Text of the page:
Adding new features to an app or framework often involves adding new arguments to existing functions. While most such changes may seem trivial at first, if we're not careful, we could - over time - end up with functions that are a bit unclear and cumbersome to use. This week, let's take a look at how to deal with such functions, and how they often can be simplified by reducing the number of arguments they accept.

Type inference is a key feature of the Swift type system and plays a big part in the syntax of the language - making it less verbose by eliminating the need for manual type annotations where the compiler itself can infer the types of various values.

This week, let's take a look at how we can make Swift's Codable API a bit nicer and less verbose to use, by leveraging the power of type inference.

One thing that almost all apps and frameworks have in common is that they tend to grow in both size and complexity as time passes. As a project grows it becomes more and more important to maintain a solid and consistent structure, but at the same time it also becomes increasingly difficult to do so.

This week, let's take a look at some tips and tricks as to how we can improve the structure of our Swift projects in a few key ways.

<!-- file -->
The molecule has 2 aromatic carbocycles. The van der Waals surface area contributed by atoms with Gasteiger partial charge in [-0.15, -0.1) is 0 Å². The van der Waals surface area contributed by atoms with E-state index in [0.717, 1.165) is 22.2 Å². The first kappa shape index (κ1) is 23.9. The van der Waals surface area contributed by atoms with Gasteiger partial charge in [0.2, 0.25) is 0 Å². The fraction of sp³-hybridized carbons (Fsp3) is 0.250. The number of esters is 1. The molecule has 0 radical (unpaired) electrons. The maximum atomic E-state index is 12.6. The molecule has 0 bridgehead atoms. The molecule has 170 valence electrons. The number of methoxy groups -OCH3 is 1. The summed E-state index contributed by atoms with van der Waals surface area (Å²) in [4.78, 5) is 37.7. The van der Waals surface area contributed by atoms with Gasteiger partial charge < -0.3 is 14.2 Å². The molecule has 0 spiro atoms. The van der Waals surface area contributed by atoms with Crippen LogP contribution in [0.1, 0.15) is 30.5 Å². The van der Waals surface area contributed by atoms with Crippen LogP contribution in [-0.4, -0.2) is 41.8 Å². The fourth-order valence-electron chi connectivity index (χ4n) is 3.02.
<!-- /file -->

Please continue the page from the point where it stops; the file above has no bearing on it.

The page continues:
Adding new features to existing code can be really challenging - especially if that code is heavily used throughout one or many projects. Backward compatibility can in many ways help us make such changes in a much smoother fashion, so this week, let's take a look at a few different techniques that can help us make changes to our code base fully backward compatible.

Unit testing can be a great tool in order to improve the quality of an app, and to enable the team working on it to iterate and release faster and more often. However, being able to use unit testing in a productive way also requires the various parts of an app to be written with testability in mind, which isn't always the case.

This week, let's take a look at a few different refactoring techniques that can help us make non-testable code much easier to test.

While subclassing is not universally bad, avoiding it can in many situations leave us with simpler code that is easier to change and reuse. This week, let's take a look at a few different techniques that can help us write subclass-free view controllers, and how it can help us avoid the Massive View Controller problem.